A Yearly Health Checkup for U.S. Forests

Annual report monitors conditions across all 50 states

The USDA Forest Service Forest Health Monitoring program tracks forest health across the U.S. and summarizes it in an annual report. USFS image.

Every year, the USDA Forest Service Forest Health Monitoring (FHM) program tracks changing forest conditions, including national assessments as well as focused regional analysis. The resulting report is the only national summary of forest health undertaken on an annual basis.

Forests constantly change as a result of tree growth and mortality, weather events and climate trends, and disturbances from stressors including fire, insects, and diseases. The goal of the 2019 FHM report is to identify ecological resources whose condition is deteriorating, potentially in subtle ways, across large regions.

This requires consistent long-term monitoring of forest health indicators, which is not possible without the participation of multiple federal, state, academic, and private partners.

Scientists from across the Forest Service as well as university researchers, state partners, and many other experts contributed to the 2019 report, which is available as a General Technical Report titled Forest Health Monitoring: National Status, Trends, and Analysis 2019.

Kevin Potter, a North Carolina State University scientist supported by the Southern Research Station, edited the 2019 report with fellow NCSU scientist Barbara Conkling. Each year, data from the previous year are used to inform the current year’s report.

“A lot of effort goes into collecting forest health data each year across the country, by people in field crews and in airplanes, and by satellite sensors,” says Frank Koch, who represents Forest Service Research on the FHM Management Team. “The job of the FHM reports is to make sense of these data. That’s a challenge, but an important one because it helps inform decisions about how to manage our forests.”

Individual report chapters are available for download, along with the full series of FHM annual reports since 2001. Users can search reports and chapters by year or topic. Highlights and additional resources are also included.

Notable highlights from the 2019 FHM report include:

  • In 2018, 56 different mortality-causing insects and diseases were detected on nearly 5.3 million acres across the lower 48 states, and 56 defoliation-causing insects and diseases were detected on 10.6 million acres. Emerald ash borer was the most commonly detected cause of mortality in the East, while a variety of bark beetle species, especially fir engraver, were the main causes in the West. There was a large outbreak of several defoliators in the Northern Rockies, including western spruce budworm, pandora moth, and Douglas-fir tussock moth, along with a major infestation of baldcypress leafroller in Louisiana.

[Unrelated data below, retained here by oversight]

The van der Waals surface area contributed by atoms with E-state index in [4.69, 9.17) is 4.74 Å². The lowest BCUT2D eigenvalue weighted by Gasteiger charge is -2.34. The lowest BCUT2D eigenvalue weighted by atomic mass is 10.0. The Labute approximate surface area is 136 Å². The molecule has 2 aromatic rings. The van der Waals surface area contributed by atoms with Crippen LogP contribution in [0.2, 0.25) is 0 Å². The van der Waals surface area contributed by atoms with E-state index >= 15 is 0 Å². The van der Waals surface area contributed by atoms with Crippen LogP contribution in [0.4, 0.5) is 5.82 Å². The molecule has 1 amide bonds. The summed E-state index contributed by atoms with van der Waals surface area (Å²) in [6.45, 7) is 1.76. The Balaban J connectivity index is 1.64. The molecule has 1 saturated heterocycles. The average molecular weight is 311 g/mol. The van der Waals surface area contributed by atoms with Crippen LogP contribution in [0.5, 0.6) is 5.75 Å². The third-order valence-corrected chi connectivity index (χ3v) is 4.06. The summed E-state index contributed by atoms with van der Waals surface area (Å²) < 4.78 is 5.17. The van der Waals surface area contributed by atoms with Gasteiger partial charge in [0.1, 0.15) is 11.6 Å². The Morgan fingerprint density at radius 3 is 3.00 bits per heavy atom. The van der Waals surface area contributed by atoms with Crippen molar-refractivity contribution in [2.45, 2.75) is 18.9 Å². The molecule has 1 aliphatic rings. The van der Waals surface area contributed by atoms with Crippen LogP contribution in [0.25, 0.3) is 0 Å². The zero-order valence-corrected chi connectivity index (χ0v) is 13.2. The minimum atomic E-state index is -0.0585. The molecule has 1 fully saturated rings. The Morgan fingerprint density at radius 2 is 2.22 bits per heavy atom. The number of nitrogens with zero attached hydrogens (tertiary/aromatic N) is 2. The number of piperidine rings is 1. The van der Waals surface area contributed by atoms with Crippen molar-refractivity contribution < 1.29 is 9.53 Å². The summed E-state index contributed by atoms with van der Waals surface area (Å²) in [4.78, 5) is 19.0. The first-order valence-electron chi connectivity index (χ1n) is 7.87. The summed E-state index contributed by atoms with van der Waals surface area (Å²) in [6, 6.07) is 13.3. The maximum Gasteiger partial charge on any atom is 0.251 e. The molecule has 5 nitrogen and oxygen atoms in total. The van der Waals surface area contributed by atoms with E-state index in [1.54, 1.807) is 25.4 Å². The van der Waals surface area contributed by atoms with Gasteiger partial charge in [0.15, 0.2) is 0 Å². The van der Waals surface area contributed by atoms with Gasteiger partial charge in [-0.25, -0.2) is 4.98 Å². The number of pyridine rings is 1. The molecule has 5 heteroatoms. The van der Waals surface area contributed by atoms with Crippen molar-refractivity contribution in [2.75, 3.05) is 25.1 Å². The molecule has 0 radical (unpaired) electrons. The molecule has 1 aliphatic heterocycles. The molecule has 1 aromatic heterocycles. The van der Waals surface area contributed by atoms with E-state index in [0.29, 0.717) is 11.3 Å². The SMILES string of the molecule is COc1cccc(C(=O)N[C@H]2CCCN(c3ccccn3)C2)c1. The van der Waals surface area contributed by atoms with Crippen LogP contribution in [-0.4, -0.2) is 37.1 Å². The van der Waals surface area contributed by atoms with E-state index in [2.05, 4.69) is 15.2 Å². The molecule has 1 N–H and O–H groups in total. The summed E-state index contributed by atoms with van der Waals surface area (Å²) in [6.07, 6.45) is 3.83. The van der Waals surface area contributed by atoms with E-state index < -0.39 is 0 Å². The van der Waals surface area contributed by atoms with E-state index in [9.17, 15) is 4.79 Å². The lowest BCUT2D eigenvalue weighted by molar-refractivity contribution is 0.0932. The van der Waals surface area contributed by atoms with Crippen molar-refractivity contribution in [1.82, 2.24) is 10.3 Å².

• Drought conditions in the eastern U.S. were largely confined to northern New England and southern Florida. From the Rocky Mountains westward, most forest areas experienced at least mild drought in 2018, but contiguous areas of severe to extreme drought were limited in number and geographic extent.
  • A new measure of forest disturbance, using data collected by satellite, combines the magnitude and duration of change in forest greenness to pinpoint locations with sustained disturbance impacts across the conterminous U.S.
  • An assessment of insect and disease data collected over 20 years found mortality to be relatively consistent over time, with insects being more widespread agents of mortality than diseases. Nonnative insects and diseases had the largest relative impact on forests of the North.
  • Overall, the number of satellite-detected forest fire occurrences in 2018 was very close to the average for the previous 17 years of data collection. Areas in northern California, southern Oregon, northeastern Nevada, and north-central Washington had the highest density of forest fire occurrences.
  • Analysis of Forest Inventory and Analysis (FIA) data from the West showed that mortality was very high as a percent of live tree volume in northern and central parts of the Interior West. Several West Coast areas had high mortality levels relative to growth. These are all areas that have experienced insect outbreaks, fire, severe drought, or some combination.
The most recent FHM report includes a new, satellite-based measure of forest disturbance. Strong and sustained decline in vegetation greenness during 2018 is shown here in darker reds—drought impacts can be seen in the Southwest. USFS image.

In addition to these findings, the 2019 report presents results from two FHM-funded studies of undesirable changes in forest health in sub-regional areas. Those chapters focus on the health of black walnut (Juglans nigra) trees in Ohio and Indiana with symptoms of thousand cankers disease and on woodborer insect activity in Sierra Nevada forests that have experienced forest fires.

“It’s always interesting to see such stark differences between the East and the West in the issues that are affecting forests,” says Tom Eager, FHM national program manager. “The forests in the two regions are very different, of course, so it’s not a surprise they have different forest pests. At the same time, there was a dramatic difference in precipitation, with almost all of the West in drought and almost all of the East in moisture surplus in 2018.”

Potter, Conkling, and other authors have completed a draft of the next FHM report in the series, the 2020 report, and expect to publish it by the summer of 2021.

Read the full text of the report.

For more information, email Kevin Potter at kevin.potter@usda.gov.

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